Additional features of the apparatus include a distributing means for the conditioned fluid whereby the diver may with facility, control the fluid entering the suit, and in emergency situations disconnect himself from the fluid supply.
Special slide fastener arrangements not only allow the diver to get in and out of the suit easily but also provide for convenient fluid exits after completion of the dive.
The above stated as well as further objects and advantages of the present invention will become apparent upon a reading of the following detailed specification taken in conjunction with the drawings, in which:
FIG. 1 illustrates one embodiment of protective suit apparatus according to the present invention;
FIG. 2 is a perspective cut-away view partially in section of one ankle and foot area of the suit of FIG. 1;
FIG. 3 is a perspective cut-away view, partially in section of one wrist area of the suit of FIG. 1; and
FIG. 4 illustrates the fluid distributing means of FIG. 1 in more detail.
Referring now to FIG. 1, there is illustrated, on a wearer, a garment 2 which may be a neoprene foam wet suit and which includes body portion 4, right and left arm portions 6R and 61. and right and left leg portions 7R and 7L. Protective gloves or mittens 8 may be worn by the diver and may be formed as part of, or may be tightly engaged with the suit 2.
In a preferred embodiment, each arm and leg portion includes an aperture such as apertures 13, 14, 15 and 16 respectively located in the wrist area of the right arm portion 6R, the wrist area of the left portion 6L, the ankle area of the right leg portion 7R and the ankle area of the left leg portion 7L. Means are provided for conducting a conditioned fluid such as hot water to the apertures and includes a distributing means 18 into which is connected a thick insulated hose 21 through which is pumped the hot water from a remote station. A plurality of small diameter hoses 24 to 27 connect the distributing means 18 with a respective one of the apertures 13 to 16 whereby heated water entering the distributing means 18 is conducted directly to the wrist and ankle areas of the suit 2. The hoses 24 to 27 may be secured to the garment 2 such as by gluing, sewing or by fasteners, or may actually be built into the suit 2 as conduits.
To allow the diver to get in and out of the suit 2 easily, there is provided a slide fastener 30 arrangement. The fastener 30 extends downwardly along the right and left sides of the front of the body portion 4 and extends across the back of the body portion in a continuous manner. Thusly, the upper part of the entire suit may he slid over the divers chest, head and arms after which he may easily step out of the suit.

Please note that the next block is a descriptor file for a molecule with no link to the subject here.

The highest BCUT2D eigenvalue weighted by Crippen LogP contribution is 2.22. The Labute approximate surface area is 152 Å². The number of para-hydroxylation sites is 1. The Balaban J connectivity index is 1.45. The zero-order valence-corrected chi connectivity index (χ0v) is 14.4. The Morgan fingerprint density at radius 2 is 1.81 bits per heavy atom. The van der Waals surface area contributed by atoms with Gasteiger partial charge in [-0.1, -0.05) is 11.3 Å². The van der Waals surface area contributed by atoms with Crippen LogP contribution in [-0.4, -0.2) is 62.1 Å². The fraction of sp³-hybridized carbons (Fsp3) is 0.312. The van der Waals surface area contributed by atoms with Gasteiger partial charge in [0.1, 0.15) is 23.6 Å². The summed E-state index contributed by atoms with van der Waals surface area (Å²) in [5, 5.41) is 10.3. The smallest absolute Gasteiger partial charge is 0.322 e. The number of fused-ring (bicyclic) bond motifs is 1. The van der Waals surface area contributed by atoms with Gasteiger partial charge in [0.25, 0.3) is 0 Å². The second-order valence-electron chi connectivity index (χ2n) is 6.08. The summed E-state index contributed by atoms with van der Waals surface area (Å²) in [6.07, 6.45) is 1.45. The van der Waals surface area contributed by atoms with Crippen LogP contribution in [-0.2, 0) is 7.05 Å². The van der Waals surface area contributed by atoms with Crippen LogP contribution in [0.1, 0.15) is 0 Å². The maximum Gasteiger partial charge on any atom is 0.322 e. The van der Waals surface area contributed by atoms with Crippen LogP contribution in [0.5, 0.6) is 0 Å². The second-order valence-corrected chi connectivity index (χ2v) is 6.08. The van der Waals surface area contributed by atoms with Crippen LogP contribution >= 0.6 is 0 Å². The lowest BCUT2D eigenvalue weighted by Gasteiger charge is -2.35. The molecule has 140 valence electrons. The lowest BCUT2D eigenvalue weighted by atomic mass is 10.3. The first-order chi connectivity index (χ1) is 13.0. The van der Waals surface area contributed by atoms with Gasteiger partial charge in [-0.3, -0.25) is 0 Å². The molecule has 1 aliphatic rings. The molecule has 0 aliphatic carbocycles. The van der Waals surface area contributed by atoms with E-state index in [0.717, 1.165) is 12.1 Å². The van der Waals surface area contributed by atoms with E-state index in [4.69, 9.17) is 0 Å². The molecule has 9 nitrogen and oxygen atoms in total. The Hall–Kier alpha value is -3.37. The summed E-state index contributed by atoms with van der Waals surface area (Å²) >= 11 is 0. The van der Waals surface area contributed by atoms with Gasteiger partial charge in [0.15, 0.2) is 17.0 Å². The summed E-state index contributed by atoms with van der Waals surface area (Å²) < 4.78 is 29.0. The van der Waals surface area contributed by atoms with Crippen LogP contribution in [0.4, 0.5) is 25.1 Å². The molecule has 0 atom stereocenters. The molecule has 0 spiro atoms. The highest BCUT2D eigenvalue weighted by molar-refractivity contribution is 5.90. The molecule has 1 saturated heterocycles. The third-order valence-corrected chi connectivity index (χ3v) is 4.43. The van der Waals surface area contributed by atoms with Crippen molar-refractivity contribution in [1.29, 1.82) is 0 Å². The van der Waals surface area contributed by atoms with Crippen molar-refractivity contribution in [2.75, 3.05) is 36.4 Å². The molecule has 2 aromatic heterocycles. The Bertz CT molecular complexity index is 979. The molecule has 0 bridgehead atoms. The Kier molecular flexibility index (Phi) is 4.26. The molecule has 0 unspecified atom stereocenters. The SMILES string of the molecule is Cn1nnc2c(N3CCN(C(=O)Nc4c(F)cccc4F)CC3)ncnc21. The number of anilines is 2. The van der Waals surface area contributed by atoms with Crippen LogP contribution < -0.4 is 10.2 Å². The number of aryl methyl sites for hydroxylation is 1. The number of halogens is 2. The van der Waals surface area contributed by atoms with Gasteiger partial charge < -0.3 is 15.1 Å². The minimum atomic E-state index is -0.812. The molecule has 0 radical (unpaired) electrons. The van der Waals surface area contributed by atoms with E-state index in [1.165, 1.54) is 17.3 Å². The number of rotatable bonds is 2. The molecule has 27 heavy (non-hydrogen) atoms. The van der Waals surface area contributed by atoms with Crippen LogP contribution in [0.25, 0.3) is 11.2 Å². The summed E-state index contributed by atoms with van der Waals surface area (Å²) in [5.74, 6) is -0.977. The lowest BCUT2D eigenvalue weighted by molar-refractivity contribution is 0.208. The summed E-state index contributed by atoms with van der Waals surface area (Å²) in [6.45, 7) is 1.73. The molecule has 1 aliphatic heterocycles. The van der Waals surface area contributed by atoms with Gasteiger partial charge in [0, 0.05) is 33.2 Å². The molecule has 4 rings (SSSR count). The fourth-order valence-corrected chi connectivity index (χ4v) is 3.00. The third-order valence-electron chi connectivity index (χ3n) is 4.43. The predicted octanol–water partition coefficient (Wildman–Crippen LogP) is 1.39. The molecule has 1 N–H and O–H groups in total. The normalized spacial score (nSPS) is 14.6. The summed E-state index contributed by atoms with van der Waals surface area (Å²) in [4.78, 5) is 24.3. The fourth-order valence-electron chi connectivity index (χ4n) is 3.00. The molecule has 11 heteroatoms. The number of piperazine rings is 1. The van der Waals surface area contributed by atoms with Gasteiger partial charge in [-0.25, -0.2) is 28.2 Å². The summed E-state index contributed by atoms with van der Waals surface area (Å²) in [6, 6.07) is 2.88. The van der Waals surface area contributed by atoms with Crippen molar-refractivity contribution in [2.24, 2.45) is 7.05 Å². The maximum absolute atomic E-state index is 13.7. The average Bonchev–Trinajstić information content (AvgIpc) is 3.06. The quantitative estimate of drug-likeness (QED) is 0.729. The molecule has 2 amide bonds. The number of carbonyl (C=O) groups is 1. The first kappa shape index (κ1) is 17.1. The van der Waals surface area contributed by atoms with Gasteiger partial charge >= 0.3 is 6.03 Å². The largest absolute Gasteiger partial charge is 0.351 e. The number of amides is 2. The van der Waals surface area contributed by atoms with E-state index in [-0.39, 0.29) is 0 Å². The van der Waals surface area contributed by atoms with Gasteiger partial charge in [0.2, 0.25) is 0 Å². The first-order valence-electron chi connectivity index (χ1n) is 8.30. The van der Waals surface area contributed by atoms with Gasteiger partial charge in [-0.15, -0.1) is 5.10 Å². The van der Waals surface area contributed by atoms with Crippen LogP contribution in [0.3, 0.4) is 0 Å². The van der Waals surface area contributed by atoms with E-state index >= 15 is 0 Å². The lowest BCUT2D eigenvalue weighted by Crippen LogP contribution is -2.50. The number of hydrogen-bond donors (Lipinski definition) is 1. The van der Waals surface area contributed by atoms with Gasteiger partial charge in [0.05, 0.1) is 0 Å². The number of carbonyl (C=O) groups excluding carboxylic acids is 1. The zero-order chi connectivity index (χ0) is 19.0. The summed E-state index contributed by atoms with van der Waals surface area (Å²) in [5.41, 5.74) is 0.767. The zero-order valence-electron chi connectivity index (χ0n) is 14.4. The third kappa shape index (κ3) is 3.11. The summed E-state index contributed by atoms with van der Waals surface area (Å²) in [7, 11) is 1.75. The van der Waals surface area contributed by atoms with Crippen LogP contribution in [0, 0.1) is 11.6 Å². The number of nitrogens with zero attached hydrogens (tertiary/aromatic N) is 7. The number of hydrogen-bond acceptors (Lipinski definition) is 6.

Since the divers extremities tend to give up heat at a faster rate than the rest of his body, means are provided for directing the heated water initially to the divers hand and foot area andto this end reference should be made to.FIGS.2and 3.1
FIG. 2 is a cut-away partial cross section of an inside of the suit and consequently the heated water entering at aperture 1 6"is forced downwardly where it emerges at the bottom of the baflle member 32. as indicated by the arrows. As shown in FIG. 2, the heated water is conducted via hose 27 to the aperture '16 where it is then forced toward the lower section of'the suit leg. After heating of the divers foot and toe extremities the water then flows up over the divers legsinto the body portion of the suit 2 to anyconvenient dump port (not shown).
At the termination of a dive and afterthe diver has emerged from the water, the suit 2 is filled with the heated water and to this end, asillustrated in FIG. 2, slide fastener 45 is located in. the lower part of the foot portion ;of the suit 2 so that when opened, the remaining heated I water within .thezsuitmaydrain out. For convenience a slide fastener such as 45 may be located in the lower part i of each leg' portion of the suit 2.
In a manner similar to the baffle arrangement of FIG. 2,